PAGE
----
Because they’re so versatile, Yukon Gold potatoes can feature in both dry and wet cooking practices. They also easily accept tons of flavour profiles, which is why they go well with numerous spices and herbs. And because they hold shape well when boiled, the tubers can also be enjoyed whole and as a separate dish. You’ll also find the Yukon Gold potatoes in many other recipes, both as a main and a side course. And some of these dishes include;
- Mashed potatoes
- French Aligot
- Roasted potatoes
- French fries
- Potato chips
- Salmon hash
- Potato bread
- Summer hash
- Skillet potatoes
- Smashed potatoes
- Roasted leg of lamb
- Braised wild boar
- Tuscan chicken
- Roasted chicken
- Scrambled eggs and potatoes
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Yukon Gold Potatoes Substitutes
Not many potato varieties will meet the balanced nature of starchy and waxy as Yukon Gold. But these substitutes are close enough, so they work in most of its recipes. Still, it’s imperative to note how much of both properties each ingredient offers. This knowledge will help in how best to cook them for your dishes.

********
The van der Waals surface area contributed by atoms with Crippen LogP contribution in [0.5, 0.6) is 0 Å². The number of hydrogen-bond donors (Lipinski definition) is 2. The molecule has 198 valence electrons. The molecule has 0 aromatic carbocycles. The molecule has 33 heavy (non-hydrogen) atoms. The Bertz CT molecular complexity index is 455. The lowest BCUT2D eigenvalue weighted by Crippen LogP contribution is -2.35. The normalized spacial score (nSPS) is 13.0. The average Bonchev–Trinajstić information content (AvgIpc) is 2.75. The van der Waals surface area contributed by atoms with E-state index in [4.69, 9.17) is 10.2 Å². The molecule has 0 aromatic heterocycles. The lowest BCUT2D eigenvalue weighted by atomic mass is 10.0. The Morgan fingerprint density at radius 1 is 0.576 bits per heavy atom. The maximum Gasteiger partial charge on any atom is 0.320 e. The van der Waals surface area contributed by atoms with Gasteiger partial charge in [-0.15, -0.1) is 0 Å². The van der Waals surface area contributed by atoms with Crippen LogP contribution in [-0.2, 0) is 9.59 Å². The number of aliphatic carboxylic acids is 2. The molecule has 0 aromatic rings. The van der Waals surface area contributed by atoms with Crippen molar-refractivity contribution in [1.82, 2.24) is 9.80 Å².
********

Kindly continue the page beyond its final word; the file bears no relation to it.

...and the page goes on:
This substitute has a familiar earthy flavour with butter notes, similar to Yukon Gold in taste. It’s also firm and blends both creamy and waxy in its texture. Plus, Carola potatoes are also yellow, so you won’t see the difference in recipes that use Yukon Gold. And they’re great for different cooking methods and will do well in casseroles, salads, and gratins. But Carolapotatoes may not be your best option for soups.
Inca Gold Potatoes
Though these potatoes are different from Yukon Gold, they behave almost like them in all recipes. Inca Gold offers a buttery taste as Yukon Gold and shares a similarly smooth and creamy texture. As such, they’re perfect for soups and can also be used for gratins, casseroles, and salads. You can also boil, roast, or mash Inca Gold potatoes and expect the same result you would get from Yukon Gold.
The skin of these substitutes is just as smooth as that of Yukon Gold, and they have yellow flesh, which gives them much resemblance. Plus, Katahdin potatoes are perfect for making fries and can be boiled for many recipes. They also blend perfectly into baked dishes like Yukon Gold, as they share the classic potato flavour. But their shape doesn’t hold well and may not be the best replacements for Yukon Gold in potato salads.